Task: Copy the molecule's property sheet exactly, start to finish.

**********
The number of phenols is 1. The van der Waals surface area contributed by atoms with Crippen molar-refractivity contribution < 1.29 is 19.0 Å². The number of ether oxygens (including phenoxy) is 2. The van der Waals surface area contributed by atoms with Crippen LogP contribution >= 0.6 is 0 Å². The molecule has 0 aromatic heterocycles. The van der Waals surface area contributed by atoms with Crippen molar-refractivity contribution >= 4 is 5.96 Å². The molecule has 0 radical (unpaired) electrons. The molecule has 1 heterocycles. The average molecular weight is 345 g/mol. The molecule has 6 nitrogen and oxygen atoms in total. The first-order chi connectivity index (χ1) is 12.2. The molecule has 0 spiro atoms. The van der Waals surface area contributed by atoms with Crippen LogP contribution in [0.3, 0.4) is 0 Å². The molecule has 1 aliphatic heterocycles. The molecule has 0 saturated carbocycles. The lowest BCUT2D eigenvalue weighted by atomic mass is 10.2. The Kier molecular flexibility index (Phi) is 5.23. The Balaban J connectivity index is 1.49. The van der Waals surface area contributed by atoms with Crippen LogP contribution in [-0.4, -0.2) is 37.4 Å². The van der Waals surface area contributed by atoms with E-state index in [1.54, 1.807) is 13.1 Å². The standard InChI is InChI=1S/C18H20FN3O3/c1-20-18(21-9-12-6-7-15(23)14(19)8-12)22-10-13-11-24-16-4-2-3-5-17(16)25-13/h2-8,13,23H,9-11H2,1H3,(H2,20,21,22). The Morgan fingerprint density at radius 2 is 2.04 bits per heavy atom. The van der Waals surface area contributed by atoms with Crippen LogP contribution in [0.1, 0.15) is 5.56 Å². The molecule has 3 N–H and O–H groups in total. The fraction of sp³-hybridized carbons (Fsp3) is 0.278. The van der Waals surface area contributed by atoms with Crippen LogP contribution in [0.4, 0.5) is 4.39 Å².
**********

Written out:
The number of phenols is 1. The van der Waals surface area contributed by atoms with Crippen molar-refractivity contribution < 1.29 is 19.0 Å². The number of ether oxygens (including phenoxy) is 2. The van der Waals surface area contributed by atoms with Crippen LogP contribution >= 0.6 is 0 Å². The molecule has 0 aromatic heterocycles. The van der Waals surface area contributed by atoms with Crippen molar-refractivity contribution >= 4 is 5.96 Å². The molecule has 0 radical (unpaired) electrons. The molecule has 1 heterocycles. The average molecular weight is 345 g/mol. The molecule has 6 nitrogen and oxygen atoms in total. The first-order chi connectivity index (χ1) is 12.2. The molecule has 0 spiro atoms. The van der Waals surface area contributed by atoms with Crippen LogP contribution in [0.3, 0.4) is 0 Å². The molecule has 1 aliphatic heterocycles. The molecule has 0 saturated carbocycles. The lowest BCUT2D eigenvalue weighted by atomic mass is 10.2. The Kier molecular flexibility index (Phi) is 5.23. The Balaban J connectivity index is 1.49. The van der Waals surface area contributed by atoms with Crippen LogP contribution in [-0.4, -0.2) is 37.4 Å². The van der Waals surface area contributed by atoms with E-state index in [1.54, 1.807) is 13.1 Å². The standard InChI is InChI=1S/C18H20FN3O3/c1-20-18(21-9-12-6-7-15(23)14(19)8-12)22-10-13-11-24-16-4-2-3-5-17(16)25-13/h2-8,13,23H,9-11H2,1H3,(H2,20,21,22). The Morgan fingerprint density at radius 2 is 2.04 bits per heavy atom. The van der Waals surface area contributed by atoms with Crippen LogP contribution in [0.1, 0.15) is 5.56 Å². The molecule has 3 N–H and O–H groups in total. The fraction of sp³-hybridized carbons (Fsp3) is 0.278. The van der Waals surface area contributed by atoms with Crippen LogP contribution in [0.4, 0.5) is 4.39 Å².